Even the best-planned system is subject to disaster. Salesforce's systems were hit badly in the US recently when a principal server in its North American datacentre went down and failed to reboot. The first outage lasted five hours and subsequent outages were about one hour each.
It was all the more embarrassing because the company had introduced a $50m fail-over system - Mirrorforce - last November to increase reliability.
Chris Boorman, vice-president of marketing for EMEA at Salesforce.com, said, "Customers expect availability, they expect performance. We've had a couple of examples of outages, but our European customers have been largely unaffected. We have also created a website called trust.salesforce.com which details current and past service status."
Both Jones and Bradshaw agree that outages are as much a risk for on-demand systems as they are for on-site hardware. Salesforce's challenge is to rekindle the trust element and CEO Marc Benioff said the company will spend upwards of £500,000 a quarter to constantly improve and maintain the system's reliability.
Salesforce, like most other online CRM services, has a service-level agreement that specifies a minimum of 99.5% availability a year - or 44 hours' downtime annually. If this is exceeded, penalties can be imposed by the users, but these vary from company to company, and again the facts are buried in the small print.
Boorman sees the trust issue as crucial. "When a customer's trust is removed and they no longer obtain the benefit you want them to have, they will desubscribe."
Desubscription is an issue that must be addressed before implementation. On-demand providers always offer as a selling point the fact that subscribers can cancel and move elsewhere if the service does not satisfy their needs.
But it is not a simple matter to desubscribe and resubscribe. To avoid disruption, the new service has to be overlapped with the old one while data stored off-site is recovered and transferred to the new CRM system.
The good news is that companies are so hungry for new business that they will fall over themselves to help with migration and the data-mapping it involves.
The bad news is that the outgoing service may constrain efforts to desubscribe users. "I have heard tales of companies dragging their feet and of e-mails that go missing or are ignored," said Jones. "These stories are apocryphal, however, and not levelled at any particular supplier."
The lesson is to think through the whole lifecycle carefully and make sure that an exit strategy and a suitable timeframe are agreed before the service is implemented.
Potential customers should realise the power they have, said Bradshaw. If there are several hundred seats at issue, most suppliers are willing to negotiate on monthly charges and consultancy. The market is buoyant and competitive - and that makes suppliers more flexible.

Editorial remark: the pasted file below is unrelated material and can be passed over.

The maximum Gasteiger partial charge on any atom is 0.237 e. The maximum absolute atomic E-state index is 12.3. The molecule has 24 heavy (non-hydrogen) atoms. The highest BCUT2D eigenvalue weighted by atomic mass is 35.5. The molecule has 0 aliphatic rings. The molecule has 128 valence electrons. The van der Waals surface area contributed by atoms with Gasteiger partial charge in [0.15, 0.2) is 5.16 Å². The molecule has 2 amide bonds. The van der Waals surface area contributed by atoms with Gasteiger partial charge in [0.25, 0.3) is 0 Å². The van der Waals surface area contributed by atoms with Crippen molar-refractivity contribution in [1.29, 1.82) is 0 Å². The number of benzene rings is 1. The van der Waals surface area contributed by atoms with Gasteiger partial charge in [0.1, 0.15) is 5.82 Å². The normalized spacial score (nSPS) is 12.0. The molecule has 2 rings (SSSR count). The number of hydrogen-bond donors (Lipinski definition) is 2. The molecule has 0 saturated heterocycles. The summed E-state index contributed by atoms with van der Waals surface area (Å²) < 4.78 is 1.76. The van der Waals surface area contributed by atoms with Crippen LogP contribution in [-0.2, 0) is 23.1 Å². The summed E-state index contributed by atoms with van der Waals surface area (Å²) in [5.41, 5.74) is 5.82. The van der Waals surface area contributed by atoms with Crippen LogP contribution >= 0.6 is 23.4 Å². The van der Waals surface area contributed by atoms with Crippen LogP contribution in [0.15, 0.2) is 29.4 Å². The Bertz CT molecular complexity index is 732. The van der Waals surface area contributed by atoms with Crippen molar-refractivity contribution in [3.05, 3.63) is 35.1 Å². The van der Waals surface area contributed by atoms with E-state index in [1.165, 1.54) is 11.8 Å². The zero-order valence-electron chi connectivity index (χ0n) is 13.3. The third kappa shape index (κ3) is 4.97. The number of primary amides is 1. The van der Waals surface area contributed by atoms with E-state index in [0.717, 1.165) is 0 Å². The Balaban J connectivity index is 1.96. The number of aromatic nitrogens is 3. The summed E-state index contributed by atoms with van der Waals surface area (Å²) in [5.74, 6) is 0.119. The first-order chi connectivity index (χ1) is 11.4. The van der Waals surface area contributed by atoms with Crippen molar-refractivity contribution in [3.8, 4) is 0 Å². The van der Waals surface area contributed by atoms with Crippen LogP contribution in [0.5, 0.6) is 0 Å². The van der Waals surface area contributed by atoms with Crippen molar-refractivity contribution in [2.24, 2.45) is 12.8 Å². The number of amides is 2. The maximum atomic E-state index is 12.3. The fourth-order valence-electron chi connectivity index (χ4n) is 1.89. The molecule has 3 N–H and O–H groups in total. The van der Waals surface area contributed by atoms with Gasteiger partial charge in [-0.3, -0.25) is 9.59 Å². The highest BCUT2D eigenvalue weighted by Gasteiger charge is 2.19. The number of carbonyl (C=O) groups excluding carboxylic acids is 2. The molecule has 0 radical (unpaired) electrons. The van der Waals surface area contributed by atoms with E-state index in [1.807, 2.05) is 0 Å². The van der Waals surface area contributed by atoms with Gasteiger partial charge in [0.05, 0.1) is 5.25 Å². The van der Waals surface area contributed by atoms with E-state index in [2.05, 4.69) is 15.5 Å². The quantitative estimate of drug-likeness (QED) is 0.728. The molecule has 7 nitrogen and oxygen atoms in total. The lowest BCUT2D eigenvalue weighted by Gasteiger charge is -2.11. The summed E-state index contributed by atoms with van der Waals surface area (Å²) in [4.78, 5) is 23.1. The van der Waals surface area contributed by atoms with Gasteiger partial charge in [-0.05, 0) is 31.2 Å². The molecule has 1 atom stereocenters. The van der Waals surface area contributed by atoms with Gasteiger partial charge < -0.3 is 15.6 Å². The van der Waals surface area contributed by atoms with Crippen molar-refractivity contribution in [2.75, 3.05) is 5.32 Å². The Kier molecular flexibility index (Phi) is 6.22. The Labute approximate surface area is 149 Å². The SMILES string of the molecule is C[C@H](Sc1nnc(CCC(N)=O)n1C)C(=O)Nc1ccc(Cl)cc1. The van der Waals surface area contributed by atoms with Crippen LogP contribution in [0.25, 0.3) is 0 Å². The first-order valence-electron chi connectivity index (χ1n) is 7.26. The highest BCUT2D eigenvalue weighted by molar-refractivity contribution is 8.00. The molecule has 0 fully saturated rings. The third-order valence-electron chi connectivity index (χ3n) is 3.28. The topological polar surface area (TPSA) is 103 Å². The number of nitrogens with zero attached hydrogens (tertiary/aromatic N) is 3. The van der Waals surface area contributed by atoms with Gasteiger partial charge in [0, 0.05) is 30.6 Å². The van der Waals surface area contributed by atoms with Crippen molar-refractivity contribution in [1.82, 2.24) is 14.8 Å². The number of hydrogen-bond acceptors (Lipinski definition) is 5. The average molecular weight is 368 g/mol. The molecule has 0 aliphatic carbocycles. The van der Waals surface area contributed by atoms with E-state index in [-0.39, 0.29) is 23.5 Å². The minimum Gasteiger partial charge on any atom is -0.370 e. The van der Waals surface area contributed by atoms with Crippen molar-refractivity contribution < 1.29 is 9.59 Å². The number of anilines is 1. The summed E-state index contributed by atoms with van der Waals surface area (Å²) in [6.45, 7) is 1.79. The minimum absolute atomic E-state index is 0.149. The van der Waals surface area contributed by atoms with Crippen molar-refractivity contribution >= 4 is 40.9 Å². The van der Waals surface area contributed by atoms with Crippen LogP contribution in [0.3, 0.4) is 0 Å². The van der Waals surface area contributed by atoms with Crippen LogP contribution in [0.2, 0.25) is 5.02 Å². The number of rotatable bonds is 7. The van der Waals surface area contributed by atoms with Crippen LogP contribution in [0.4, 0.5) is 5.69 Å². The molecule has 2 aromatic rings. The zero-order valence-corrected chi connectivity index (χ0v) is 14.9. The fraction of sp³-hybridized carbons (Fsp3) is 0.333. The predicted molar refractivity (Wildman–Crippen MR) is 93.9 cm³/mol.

The profits of these companies are attracting the attention of traditional software suppliers. Siebel, now owned by Oracle, has been in the market for some time and was one of the first in. Microsoft and SAP are only now turning this way and have both been tempted to dip their toe in the water.
Microsoft has said it will not act as a host for its Dynamics CRM product, but is leaving it to companies like Aspective to offer hosted services.
SAP is also tentatively exploring possibilities but openly admits it sees the online offering SAP CRM On-Demand as a ramp up to its on-site package MySAP.
At the moment, pricing is at the high end of the market, with a single module for the sales department costing a seemingly reasonable £43 per user per month - about the same as Salesforce or NetSuite. However, when two more modules - marketing and service - appear later this year, pricing will increase to £71 for two or more modules.
SAP uses IBM to host its service on a DB2 database. Julian Johnson, SAP vice-president for CRM solutions EMEA, said, "SAP is innovating the provision of software as a service by introducing a new model aimed at enterprise customers. This bridges the gap between single and multi-tenancy solutions.
"SAP has named this new model 'isolated tenancy' and it provides each customer with a single logical template application. This isolates customers from the type of system blow-outs that have plagued multi-tenancy hosted CRM solutions which deny access to many customers at once for extended times."
This is the battleground. SAP claims a higher level of security for data, but the counter-criticism is that this allows it to use software designed for client server architectures to be used online, rather than modifying the software for multi-tenancy - in which all users and applications share a single, common infrastructure and code base.
"Some people worry about not knowing what the supplier does," said Jones, "but usually it's a case of whatever they do is a darned sight better than what you could do yourself. SAP gives each user their own instance and so you're less at the mercy of another company that brings down the system with corrupted data on a multi-tenancy system."
The suppliers will continue to bicker over the best approach for on-demand CRM, but from the user's viewpoint, the main concern is functionality, adaptability, configurability and cost.